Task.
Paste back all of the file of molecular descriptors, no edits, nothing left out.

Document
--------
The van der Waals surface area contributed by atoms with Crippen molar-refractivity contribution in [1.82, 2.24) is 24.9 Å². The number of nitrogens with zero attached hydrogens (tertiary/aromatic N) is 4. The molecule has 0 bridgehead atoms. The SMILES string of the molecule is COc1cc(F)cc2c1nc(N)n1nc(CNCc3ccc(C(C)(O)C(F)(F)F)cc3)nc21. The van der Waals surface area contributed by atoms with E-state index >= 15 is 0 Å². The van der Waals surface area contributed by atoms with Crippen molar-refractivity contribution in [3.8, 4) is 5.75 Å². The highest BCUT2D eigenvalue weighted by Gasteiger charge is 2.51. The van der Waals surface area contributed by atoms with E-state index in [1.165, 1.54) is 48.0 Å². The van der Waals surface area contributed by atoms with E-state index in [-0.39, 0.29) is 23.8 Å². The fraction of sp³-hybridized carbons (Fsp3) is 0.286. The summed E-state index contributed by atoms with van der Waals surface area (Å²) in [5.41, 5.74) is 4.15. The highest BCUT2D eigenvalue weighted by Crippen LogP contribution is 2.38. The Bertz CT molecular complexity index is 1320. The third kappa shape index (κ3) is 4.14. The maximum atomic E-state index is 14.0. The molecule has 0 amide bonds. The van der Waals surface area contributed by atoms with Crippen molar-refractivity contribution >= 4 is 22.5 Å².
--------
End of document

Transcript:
The van der Waals surface area contributed by atoms with Crippen molar-refractivity contribution in [1.82, 2.24) is 24.9 Å². The number of nitrogens with zero attached hydrogens (tertiary/aromatic N) is 4. The molecule has 0 bridgehead atoms. The SMILES string of the molecule is COc1cc(F)cc2c1nc(N)n1nc(CNCc3ccc(C(C)(O)C(F)(F)F)cc3)nc21. The van der Waals surface area contributed by atoms with E-state index >= 15 is 0 Å². The van der Waals surface area contributed by atoms with Crippen molar-refractivity contribution in [3.8, 4) is 5.75 Å². The highest BCUT2D eigenvalue weighted by Gasteiger charge is 2.51. The van der Waals surface area contributed by atoms with E-state index in [1.165, 1.54) is 48.0 Å². The van der Waals surface area contributed by atoms with E-state index in [-0.39, 0.29) is 23.8 Å². The fraction of sp³-hybridized carbons (Fsp3) is 0.286. The summed E-state index contributed by atoms with van der Waals surface area (Å²) in [5.41, 5.74) is 4.15. The highest BCUT2D eigenvalue weighted by Crippen LogP contribution is 2.38. The Bertz CT molecular complexity index is 1320. The third kappa shape index (κ3) is 4.14. The maximum atomic E-state index is 14.0. The molecule has 0 amide bonds. The van der Waals surface area contributed by atoms with Crippen molar-refractivity contribution >= 4 is 22.5 Å².